Wenger’s Wilshere will have to adapt game for Arsenal and England
It is about time that Jack Wilshere really started to live up to his potential. The fact that Arsenal boss Arsene Wenger is reportedly going to abandon his pursuit of a defensive, deep-lying midfielder and mould the 22-year-old into one instead should be a wake-up call for the England international.
Having already signed Chile star Alexis Sanchez for £32m this summer, as well as right back Mathieu Debuchy for £10m from Newcastle United, it was believed Wenger was hoping to add a midfielder. Germany duo Sami Khedira and Lars Bender had both been earmarked as potential candidates, as had Southampton’s Morgan Schneiderlin.
However, in a show of faith towards Wilshere, Wenger hopes to convert him into a ball-playing, deep-lying defensive midfielder; as he did successfully with Mikel Arteta after signing the Spaniard from Everton. The Gunners boss has made a name for himself teaching players new positions. As well as Arteta, he most famously turned Thierry Henry from a winger into one of the Premier League’s most prolific ever strikers. The Frenchman has also previously stated that he believes Mesut Ozil can be the team’s ‘new Dennis Bergkamp’.
With Aaron Ramsey alongside him, and offering a more box-to-box goalscoring presence, as the Welshman did emphatically last term, before sustaining an injury, Wilshere will have plenty of support. It is not yet understood what Wenger’s intentions are for next campaign when it comes to team selection. Olivier Giroud led the line on his own last term, though now has Sanchez to take the heat off.
Of course, the Chilean can play in a wide berth, behind, or even alongside another striker, and then there is the small matter of accommodating Ozil, Santi Cazorla, Theo Walcott, Lukas Podolski and Alex Oxlade-Chamberlain.
Wilshere certainly possesses intelligence to adapt, though the question will be whether he has the discipline. Most notably, Bastian Schweinsteiger became arguably one of the world’s best players in his position, switching from a right winger into a midfield pivot. The upshot of it, he has gone on to win Bundesliga titles and the Champions League with club Bayern Munich, and recently the World Cup with Germany.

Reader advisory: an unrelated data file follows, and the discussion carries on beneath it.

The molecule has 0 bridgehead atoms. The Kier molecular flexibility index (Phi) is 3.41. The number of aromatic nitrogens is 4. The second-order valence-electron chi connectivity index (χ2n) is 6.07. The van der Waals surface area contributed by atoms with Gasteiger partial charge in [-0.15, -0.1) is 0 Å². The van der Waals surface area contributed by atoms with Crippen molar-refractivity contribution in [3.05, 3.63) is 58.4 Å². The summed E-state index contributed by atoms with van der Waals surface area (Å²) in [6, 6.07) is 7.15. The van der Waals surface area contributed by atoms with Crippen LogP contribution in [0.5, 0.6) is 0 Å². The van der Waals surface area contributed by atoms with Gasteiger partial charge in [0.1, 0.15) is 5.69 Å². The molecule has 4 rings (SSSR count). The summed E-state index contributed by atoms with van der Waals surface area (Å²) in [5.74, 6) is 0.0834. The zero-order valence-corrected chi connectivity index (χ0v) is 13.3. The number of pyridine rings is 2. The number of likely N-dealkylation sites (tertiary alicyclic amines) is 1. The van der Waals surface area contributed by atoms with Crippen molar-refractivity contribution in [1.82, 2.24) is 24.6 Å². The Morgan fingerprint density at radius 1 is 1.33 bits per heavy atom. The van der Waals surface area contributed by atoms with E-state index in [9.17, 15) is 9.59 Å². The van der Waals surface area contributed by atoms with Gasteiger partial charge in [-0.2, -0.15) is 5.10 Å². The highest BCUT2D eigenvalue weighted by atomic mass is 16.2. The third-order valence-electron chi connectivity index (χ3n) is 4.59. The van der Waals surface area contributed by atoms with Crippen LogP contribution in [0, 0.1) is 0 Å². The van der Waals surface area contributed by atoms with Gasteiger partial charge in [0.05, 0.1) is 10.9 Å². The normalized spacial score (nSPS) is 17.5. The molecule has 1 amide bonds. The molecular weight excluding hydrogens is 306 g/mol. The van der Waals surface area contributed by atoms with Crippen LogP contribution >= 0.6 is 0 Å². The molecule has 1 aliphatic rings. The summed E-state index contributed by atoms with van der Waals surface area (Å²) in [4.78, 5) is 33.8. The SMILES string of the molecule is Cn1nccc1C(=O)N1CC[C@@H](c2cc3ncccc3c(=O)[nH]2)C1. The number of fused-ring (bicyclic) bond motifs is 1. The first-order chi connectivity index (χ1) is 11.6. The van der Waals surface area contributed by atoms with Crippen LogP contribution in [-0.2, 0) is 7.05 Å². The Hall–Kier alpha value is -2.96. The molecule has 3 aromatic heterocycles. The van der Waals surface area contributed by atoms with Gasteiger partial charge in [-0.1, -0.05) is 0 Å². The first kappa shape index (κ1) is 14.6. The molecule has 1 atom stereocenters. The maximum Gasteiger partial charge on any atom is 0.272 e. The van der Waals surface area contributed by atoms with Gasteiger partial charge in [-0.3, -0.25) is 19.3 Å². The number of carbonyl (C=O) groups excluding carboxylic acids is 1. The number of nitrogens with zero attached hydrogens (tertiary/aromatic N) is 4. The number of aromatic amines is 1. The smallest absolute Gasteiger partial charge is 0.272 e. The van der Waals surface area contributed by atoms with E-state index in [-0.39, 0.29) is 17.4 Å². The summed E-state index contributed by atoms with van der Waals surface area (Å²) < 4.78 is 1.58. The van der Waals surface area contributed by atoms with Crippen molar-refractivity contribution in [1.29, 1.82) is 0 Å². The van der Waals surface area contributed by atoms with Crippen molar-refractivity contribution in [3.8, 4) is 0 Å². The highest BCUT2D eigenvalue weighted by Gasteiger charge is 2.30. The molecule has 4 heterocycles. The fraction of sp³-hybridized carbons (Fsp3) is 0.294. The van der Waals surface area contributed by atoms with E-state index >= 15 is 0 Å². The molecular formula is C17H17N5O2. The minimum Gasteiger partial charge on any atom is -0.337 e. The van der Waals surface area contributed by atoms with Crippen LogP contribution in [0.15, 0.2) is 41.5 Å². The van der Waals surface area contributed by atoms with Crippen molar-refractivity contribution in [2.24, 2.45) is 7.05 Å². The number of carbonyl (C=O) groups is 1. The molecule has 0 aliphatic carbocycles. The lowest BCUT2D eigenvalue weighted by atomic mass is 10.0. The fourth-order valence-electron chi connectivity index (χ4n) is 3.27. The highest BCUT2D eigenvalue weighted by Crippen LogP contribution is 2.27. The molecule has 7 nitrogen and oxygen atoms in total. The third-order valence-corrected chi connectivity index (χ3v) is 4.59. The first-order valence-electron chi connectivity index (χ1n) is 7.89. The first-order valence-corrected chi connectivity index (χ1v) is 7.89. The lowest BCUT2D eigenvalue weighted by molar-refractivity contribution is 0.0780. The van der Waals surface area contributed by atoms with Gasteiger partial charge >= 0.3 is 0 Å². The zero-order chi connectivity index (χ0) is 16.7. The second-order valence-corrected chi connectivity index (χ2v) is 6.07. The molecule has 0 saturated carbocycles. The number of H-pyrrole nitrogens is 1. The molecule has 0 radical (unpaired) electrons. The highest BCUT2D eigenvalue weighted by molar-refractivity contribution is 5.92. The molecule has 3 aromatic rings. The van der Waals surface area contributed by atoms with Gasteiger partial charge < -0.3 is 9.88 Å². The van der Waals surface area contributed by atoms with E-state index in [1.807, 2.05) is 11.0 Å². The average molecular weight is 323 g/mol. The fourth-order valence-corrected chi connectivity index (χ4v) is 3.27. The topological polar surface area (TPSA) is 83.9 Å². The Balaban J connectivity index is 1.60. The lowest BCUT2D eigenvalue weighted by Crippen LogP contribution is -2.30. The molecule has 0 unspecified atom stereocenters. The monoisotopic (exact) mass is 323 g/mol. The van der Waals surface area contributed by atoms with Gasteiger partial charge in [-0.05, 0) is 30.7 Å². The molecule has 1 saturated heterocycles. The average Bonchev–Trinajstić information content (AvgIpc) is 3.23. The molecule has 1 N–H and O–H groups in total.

Brendan Rodgers has been responsible for Steven Gerrard’s effortless transition into a defensive midfielder, however, unlike Wilshere he has a range of passing in his armoury. The Gunners, though, don’t tend to play long balls. Depending on the style of football that Wenger has in mind for Arsenal next season, he may have taken a long hard look at different teams while in Brazil and analysed the way they play.
Renowned as a student of the game, and with this in mind, it could determine the type of player that he moulds Wilshere into. Does he see him as a Xavi Hernandez, who really reached his peak for Barcelona at around 26 and went on to boss the midfield? Or, is it his wish to move away from the ‘tiki taka’ strategy and implement a more slick, direct approach, as his signing of Sanchez may suggest?
A big fan of German football, the Arsenal boss could look to emulate the way Die Mannschaft played in Brazil, and he certainly has the personnel in his ranks to do so. The aforementioned Ozil and Podolski, as well as defender Per Mertesacker were part of Joachim Low’s World Cup winning squad.
It is all very well saying Wilshere can evolve into a defensive midfielder. The question is, will Arsenal adapt their style to accommodate the player in that role? Moreover, do they need to?